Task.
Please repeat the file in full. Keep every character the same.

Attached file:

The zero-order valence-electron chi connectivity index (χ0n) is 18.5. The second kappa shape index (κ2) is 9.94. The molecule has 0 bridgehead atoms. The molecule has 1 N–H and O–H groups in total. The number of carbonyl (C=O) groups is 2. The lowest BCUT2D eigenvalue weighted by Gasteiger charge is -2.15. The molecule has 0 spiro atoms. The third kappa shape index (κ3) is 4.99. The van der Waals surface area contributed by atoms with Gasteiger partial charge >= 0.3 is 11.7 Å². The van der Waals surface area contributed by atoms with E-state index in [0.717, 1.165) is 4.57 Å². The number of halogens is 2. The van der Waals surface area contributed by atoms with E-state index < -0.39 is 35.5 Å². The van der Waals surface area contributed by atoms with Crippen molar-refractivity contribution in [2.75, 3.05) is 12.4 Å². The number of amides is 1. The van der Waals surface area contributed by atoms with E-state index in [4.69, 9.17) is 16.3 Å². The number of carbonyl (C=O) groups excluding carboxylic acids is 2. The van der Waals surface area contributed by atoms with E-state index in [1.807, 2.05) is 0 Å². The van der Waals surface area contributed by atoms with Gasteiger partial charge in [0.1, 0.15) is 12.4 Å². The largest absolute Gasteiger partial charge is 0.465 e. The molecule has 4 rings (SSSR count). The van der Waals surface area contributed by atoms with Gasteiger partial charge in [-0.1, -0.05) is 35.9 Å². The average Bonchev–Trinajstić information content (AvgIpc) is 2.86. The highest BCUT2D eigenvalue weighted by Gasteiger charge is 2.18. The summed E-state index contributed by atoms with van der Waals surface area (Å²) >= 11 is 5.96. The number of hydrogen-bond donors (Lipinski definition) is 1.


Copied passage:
The zero-order valence-electron chi connectivity index (χ0n) is 18.5. The second kappa shape index (κ2) is 9.94. The molecule has 0 bridgehead atoms. The molecule has 1 N–H and O–H groups in total. The number of carbonyl (C=O) groups is 2. The lowest BCUT2D eigenvalue weighted by Gasteiger charge is -2.15. The molecule has 0 spiro atoms. The third kappa shape index (κ3) is 4.99. The van der Waals surface area contributed by atoms with Gasteiger partial charge >= 0.3 is 11.7 Å². The van der Waals surface area contributed by atoms with E-state index in [0.717, 1.165) is 4.57 Å². The number of halogens is 2. The van der Waals surface area contributed by atoms with E-state index < -0.39 is 35.5 Å². The van der Waals surface area contributed by atoms with Crippen molar-refractivity contribution in [2.75, 3.05) is 12.4 Å². The number of amides is 1. The van der Waals surface area contributed by atoms with E-state index in [4.69, 9.17) is 16.3 Å². The number of carbonyl (C=O) groups excluding carboxylic acids is 2. The van der Waals surface area contributed by atoms with E-state index in [1.807, 2.05) is 0 Å². The van der Waals surface area contributed by atoms with Gasteiger partial charge in [0.1, 0.15) is 12.4 Å². The largest absolute Gasteiger partial charge is 0.465 e. The molecule has 4 rings (SSSR count). The van der Waals surface area contributed by atoms with Gasteiger partial charge in [-0.1, -0.05) is 35.9 Å². The average Bonchev–Trinajstić information content (AvgIpc) is 2.86. The highest BCUT2D eigenvalue weighted by Gasteiger charge is 2.18. The summed E-state index contributed by atoms with van der Waals surface area (Å²) >= 11 is 5.96. The number of hydrogen-bond donors (Lipinski definition) is 1.